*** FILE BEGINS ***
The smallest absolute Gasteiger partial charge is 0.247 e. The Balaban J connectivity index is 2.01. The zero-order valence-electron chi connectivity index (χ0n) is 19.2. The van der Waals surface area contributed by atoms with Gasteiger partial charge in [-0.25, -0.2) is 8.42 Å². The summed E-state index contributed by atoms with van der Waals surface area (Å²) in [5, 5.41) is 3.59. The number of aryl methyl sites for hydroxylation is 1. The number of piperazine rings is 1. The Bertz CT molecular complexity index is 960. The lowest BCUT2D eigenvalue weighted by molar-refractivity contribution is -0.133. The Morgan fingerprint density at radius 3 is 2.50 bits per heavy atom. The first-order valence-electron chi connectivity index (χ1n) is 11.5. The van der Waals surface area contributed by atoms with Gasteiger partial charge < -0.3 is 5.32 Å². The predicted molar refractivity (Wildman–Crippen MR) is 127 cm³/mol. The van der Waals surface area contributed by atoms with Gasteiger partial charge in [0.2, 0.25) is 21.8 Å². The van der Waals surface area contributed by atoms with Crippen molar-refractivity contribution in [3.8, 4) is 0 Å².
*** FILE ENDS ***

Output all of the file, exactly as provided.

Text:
The smallest absolute Gasteiger partial charge is 0.247 e. The Balaban J connectivity index is 2.01. The zero-order valence-electron chi connectivity index (χ0n) is 19.2. The van der Waals surface area contributed by atoms with Gasteiger partial charge in [-0.25, -0.2) is 8.42 Å². The summed E-state index contributed by atoms with van der Waals surface area (Å²) in [5, 5.41) is 3.59. The number of aryl methyl sites for hydroxylation is 1. The number of piperazine rings is 1. The Bertz CT molecular complexity index is 960. The lowest BCUT2D eigenvalue weighted by molar-refractivity contribution is -0.133. The Morgan fingerprint density at radius 3 is 2.50 bits per heavy atom. The first-order valence-electron chi connectivity index (χ1n) is 11.5. The van der Waals surface area contributed by atoms with Gasteiger partial charge < -0.3 is 5.32 Å². The predicted molar refractivity (Wildman–Crippen MR) is 127 cm³/mol. The van der Waals surface area contributed by atoms with Gasteiger partial charge in [0.2, 0.25) is 21.8 Å². The van der Waals surface area contributed by atoms with Crippen molar-refractivity contribution in [3.8, 4) is 0 Å².